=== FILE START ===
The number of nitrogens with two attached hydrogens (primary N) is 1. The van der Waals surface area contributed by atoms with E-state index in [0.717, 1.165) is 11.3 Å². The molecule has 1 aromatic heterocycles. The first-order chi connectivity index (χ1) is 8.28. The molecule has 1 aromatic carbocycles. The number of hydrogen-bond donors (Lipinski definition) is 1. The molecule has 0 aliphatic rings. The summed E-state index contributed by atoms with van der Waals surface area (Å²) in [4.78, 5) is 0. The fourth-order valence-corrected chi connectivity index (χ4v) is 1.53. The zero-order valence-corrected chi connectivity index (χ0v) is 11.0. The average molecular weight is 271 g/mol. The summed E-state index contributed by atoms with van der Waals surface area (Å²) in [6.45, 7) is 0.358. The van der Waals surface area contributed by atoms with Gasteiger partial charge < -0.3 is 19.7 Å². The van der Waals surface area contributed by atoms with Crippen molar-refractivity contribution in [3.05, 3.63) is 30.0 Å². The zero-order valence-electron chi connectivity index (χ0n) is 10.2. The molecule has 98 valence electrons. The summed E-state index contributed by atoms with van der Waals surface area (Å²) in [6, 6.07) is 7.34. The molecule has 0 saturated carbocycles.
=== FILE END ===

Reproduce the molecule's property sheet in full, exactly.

The number of nitrogens with two attached hydrogens (primary N) is 1. The van der Waals surface area contributed by atoms with E-state index in [0.717, 1.165) is 11.3 Å². The molecule has 1 aromatic heterocycles. The first-order chi connectivity index (χ1) is 8.28. The molecule has 1 aromatic carbocycles. The number of hydrogen-bond donors (Lipinski definition) is 1. The molecule has 0 aliphatic rings. The summed E-state index contributed by atoms with van der Waals surface area (Å²) in [4.78, 5) is 0. The fourth-order valence-corrected chi connectivity index (χ4v) is 1.53. The zero-order valence-corrected chi connectivity index (χ0v) is 11.0. The average molecular weight is 271 g/mol. The summed E-state index contributed by atoms with van der Waals surface area (Å²) in [6.45, 7) is 0.358. The van der Waals surface area contributed by atoms with Gasteiger partial charge < -0.3 is 19.7 Å². The van der Waals surface area contributed by atoms with Crippen molar-refractivity contribution in [3.05, 3.63) is 30.0 Å². The zero-order valence-electron chi connectivity index (χ0n) is 10.2. The molecule has 98 valence electrons. The summed E-state index contributed by atoms with van der Waals surface area (Å²) in [6, 6.07) is 7.34. The molecule has 0 saturated carbocycles.